Development of cytarabine prodrugs and delivery systems for leukemia treatment
Authors: Chhikara, Bhupender S; Parang, Keykavous
Source: Expert Opinion on Drug Delivery, Volume 7, Number 12, December 2010 , pp. 1399-1414(16)
Publisher: Informa Healthcare
Abstract:Importance of the field: Cytarabine is a polar nucleoside drug used for the treatment of myeloid leukemia and non-Hodgkin's lymphoma. The drug has a short plasma half-life, low stability and limited bioavailability. Overdosing of patients with continuous infusions may lead to side effects. Thus, various prodrug strategies and delivery systems have been explored extensively to enhance the half-life, stability and delivery of cytarabine. Among the recent cytarabine prodrugs, amino acid conjugate ValCytarabine and fatty acid derivative CP-4055 (in Phase III trials) have been investigated for the treatment of leukemia and solid tumors, respectively. Alternatively, delivery systems of cytarabine have emerged for the treatment of different cancers. The liposomal-cytarabine formulation (DepoCyt, Pacira Pharmaceuticals Inc., New Jersey, USA) has been approved for the treatment of lymphomatous meningitis.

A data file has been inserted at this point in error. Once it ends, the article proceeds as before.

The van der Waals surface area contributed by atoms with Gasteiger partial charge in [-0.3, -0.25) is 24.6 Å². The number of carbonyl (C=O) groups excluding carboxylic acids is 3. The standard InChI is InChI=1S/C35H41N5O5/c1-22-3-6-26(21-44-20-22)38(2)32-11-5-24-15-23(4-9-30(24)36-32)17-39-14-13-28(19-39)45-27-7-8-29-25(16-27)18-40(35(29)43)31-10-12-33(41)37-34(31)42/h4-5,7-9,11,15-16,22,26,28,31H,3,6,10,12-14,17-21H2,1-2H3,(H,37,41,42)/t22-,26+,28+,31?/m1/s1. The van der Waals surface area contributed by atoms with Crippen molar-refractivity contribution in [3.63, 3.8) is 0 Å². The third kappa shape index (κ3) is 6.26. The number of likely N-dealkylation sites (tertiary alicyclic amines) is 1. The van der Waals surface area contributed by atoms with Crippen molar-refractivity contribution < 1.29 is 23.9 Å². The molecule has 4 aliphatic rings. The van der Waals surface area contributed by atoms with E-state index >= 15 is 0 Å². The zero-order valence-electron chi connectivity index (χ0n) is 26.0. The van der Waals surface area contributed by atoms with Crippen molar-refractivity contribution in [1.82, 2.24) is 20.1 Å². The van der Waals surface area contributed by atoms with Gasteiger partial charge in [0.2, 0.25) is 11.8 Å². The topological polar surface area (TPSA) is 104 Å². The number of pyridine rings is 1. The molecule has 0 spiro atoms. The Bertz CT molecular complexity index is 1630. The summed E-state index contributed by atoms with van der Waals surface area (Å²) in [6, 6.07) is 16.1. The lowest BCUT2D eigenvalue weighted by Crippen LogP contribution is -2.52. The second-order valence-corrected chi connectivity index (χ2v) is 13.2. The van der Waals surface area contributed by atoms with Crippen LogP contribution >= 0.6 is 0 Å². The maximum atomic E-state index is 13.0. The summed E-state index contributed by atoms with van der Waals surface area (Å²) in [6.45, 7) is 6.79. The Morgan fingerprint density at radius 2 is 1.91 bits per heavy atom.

Areas covered in this review: Various prodrug strategies evaluated for cytarabine are discussed. Then, the review summarizes the drug delivery systems that have been used for more effective cancer therapy.
What the reader will gain: This review provides in-depth discussion of the prodrug strategy and delivery systems of cytarabine derivatives for the treatment of cancer. The design of cytarabine prodrugs and delivery systems provides insights for designing the next generation of more effective anticancer agents with enhanced delivery and stability.
Take home message: Strategies on designing cytarabine prodrug and delivery formulations showed great promise in developing effective anticancer agents with better therapeutic profile. Similar studies with other anticancer nucleosides can be an alternative approach to gaining access to more effective anticancer agents.
Document Type: Research Article
Affiliations: University of Rhode Island, College of Pharmacy, Department of Biomedical and Pharmaceutical Sciences, 41 Lower College Road, Kingston, RI 02881, USA +1 401 874 4471; +1 401 874 5787;, Email: firstname.lastname@example.org
Publication date: December 1, 2010